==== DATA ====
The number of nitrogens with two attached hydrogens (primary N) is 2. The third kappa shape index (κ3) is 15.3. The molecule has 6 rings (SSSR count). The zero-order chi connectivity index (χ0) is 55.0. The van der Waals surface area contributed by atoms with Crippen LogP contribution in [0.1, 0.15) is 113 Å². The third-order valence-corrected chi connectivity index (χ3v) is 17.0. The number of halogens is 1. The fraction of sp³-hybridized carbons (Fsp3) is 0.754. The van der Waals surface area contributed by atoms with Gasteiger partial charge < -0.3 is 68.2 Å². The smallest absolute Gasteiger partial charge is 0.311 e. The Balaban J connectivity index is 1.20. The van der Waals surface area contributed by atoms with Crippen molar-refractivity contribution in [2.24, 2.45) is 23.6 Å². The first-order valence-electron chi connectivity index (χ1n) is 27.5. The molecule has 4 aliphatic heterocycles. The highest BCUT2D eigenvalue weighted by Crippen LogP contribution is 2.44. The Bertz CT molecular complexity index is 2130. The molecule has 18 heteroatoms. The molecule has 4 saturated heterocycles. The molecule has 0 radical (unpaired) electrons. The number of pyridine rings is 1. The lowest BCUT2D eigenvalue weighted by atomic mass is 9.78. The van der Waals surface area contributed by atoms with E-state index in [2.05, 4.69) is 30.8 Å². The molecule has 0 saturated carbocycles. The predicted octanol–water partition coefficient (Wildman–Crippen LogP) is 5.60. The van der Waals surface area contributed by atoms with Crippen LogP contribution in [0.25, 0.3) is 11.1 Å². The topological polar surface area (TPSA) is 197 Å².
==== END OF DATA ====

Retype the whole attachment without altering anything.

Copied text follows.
The number of nitrogens with two attached hydrogens (primary N) is 2. The third kappa shape index (κ3) is 15.3. The molecule has 6 rings (SSSR count). The zero-order chi connectivity index (χ0) is 55.0. The van der Waals surface area contributed by atoms with Crippen LogP contribution in [0.1, 0.15) is 113 Å². The third-order valence-corrected chi connectivity index (χ3v) is 17.0. The number of halogens is 1. The fraction of sp³-hybridized carbons (Fsp3) is 0.754. The van der Waals surface area contributed by atoms with Gasteiger partial charge < -0.3 is 68.2 Å². The smallest absolute Gasteiger partial charge is 0.311 e. The Balaban J connectivity index is 1.20. The van der Waals surface area contributed by atoms with Crippen molar-refractivity contribution in [2.24, 2.45) is 23.6 Å². The first-order valence-electron chi connectivity index (χ1n) is 27.5. The molecule has 4 aliphatic heterocycles. The highest BCUT2D eigenvalue weighted by Crippen LogP contribution is 2.44. The Bertz CT molecular complexity index is 2130. The molecule has 18 heteroatoms. The molecule has 4 saturated heterocycles. The molecule has 0 radical (unpaired) electrons. The number of pyridine rings is 1. The lowest BCUT2D eigenvalue weighted by atomic mass is 9.78. The van der Waals surface area contributed by atoms with E-state index in [2.05, 4.69) is 30.8 Å². The molecule has 0 saturated carbocycles. The predicted octanol–water partition coefficient (Wildman–Crippen LogP) is 5.60. The van der Waals surface area contributed by atoms with Crippen LogP contribution in [0.25, 0.3) is 11.1 Å². The topological polar surface area (TPSA) is 197 Å².